Linear acceleration has been used extensively to determine head injury risk, but it has been found that brain injury is actually influenced by angular kinematics
Mech

 

Head injury is the most severe injury caused by motorcycling, bicycling, snowsports and equestrian activities, and it is the leading cause of death within these activities. Linear acceleration has been used extensively to determine head injury risk, but it has been found that brain injury is actually influenced by angular kinematics. This is ignored by current injury criteria and product certification tests. To date, there is no consensus in terms of head injury due to angular kinematics and this represents a significant gap.

The project


The HEADS project (Head projection: a European network for Advanced Designs in Safety), an Innovation Training Network funded under the European Commission’s Marie Sklodowska-Curie Programme, aims to fill this gap. This project will reach a new level of understanding of head injury and how head injury should be prevented, with directly applicable results to European industry.

To achieve this, there are six partners, three industry and three academic, across five countries, who are already involved in EU COST Actions and CEN, ASTM and ISO Standards activities in working towards new helmet standards incorporating oblique impacts: KU Leuven, Belgium; KTH-Stockholm; University College Dublin (lead partner); Charles Owen, UK; AGV, Italy; and Lazer Sport, Belgium.

This Training Network will train 13 ESRs in key competencies, enabling them to perform world-class research and become leaders in this field, paving the way to future academic-industry collaborations. The scientific and training objectives of this network are:

1) To develop new understanding of head impact injury and injury thresholds for rotational kinematics

2) To design new helmet standards test methods (for motorcycle, snowsports, bicycle and equestrian activities) that recognise the importance of head rotational kinematics in head injury

3) To train an elite cohort of ESRs in the multidisciplinary field of head impact protection, who have a unique blend of commercial and industrial market awareness

The science


The scientific goal of HEADS is to improve the understanding of head impact injury and to design new helmet standard test methods that recognise the influence of rotational kinematics. This will lead to improved helmets and a reduction in the severity of injuries and the numbers of fatalities. This objective will be achieved through a combination of computational simulations of real-life accidents, experimental and computational investigation of injury thresholds, and design of new helmet certification tests.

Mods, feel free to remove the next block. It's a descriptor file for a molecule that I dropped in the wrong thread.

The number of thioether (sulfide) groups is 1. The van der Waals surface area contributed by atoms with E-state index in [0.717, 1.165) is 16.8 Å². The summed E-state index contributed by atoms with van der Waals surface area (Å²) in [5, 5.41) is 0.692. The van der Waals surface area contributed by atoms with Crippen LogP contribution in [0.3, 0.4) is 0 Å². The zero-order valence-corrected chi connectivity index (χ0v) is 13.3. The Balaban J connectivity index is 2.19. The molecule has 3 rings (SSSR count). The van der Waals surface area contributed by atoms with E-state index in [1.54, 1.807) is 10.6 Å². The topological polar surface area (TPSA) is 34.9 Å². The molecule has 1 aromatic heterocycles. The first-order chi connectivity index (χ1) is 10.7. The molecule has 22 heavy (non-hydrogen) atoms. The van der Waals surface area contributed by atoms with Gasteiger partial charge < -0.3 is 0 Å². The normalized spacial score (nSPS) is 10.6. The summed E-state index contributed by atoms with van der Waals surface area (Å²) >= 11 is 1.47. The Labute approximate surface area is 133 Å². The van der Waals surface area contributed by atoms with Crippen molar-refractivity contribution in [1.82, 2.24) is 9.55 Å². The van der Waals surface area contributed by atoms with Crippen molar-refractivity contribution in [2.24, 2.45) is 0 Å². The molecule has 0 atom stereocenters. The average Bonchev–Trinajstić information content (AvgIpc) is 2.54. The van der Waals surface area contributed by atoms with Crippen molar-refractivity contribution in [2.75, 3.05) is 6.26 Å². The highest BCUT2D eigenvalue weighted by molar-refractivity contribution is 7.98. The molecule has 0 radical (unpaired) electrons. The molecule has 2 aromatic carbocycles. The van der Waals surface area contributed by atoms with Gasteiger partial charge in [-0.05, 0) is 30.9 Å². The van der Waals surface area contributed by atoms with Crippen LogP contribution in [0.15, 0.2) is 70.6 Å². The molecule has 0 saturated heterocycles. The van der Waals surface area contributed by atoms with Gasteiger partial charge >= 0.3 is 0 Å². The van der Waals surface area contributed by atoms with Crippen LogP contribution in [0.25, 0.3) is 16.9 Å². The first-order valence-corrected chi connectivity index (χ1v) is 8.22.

The programme is structured around 13 individual research projects (IRPs; PhD projects), one for each ESR within three main research topics: accident reconstruction and simulation, head model refinement, and helmet certification improvements.

Accident reconstruction and refinement


Accurate accident reconstructions will allow us to generate more realistic injury thresholds, which can be applied to future helmet standards as well as a design target when designing helmets for a particular activity. In order to improve helmet design and protection for a specific activity, detailed knowledge is required on:

  • •Mechanical input in accidents associated with different activities;
  • •Injury-specific tolerance criteria; and
  • Relative risk of injuries.

There remains a scarcity of data on the ranges of mechanical variables at impact, despite the fact that this data is essential in determining appropriate levels of protection. Four IRPs will focus on determining the mechanical variables at impact associated with different accident types:

  1. •Equestrian
  2. •Bicycle
  3. Motorcycle and snowsports activities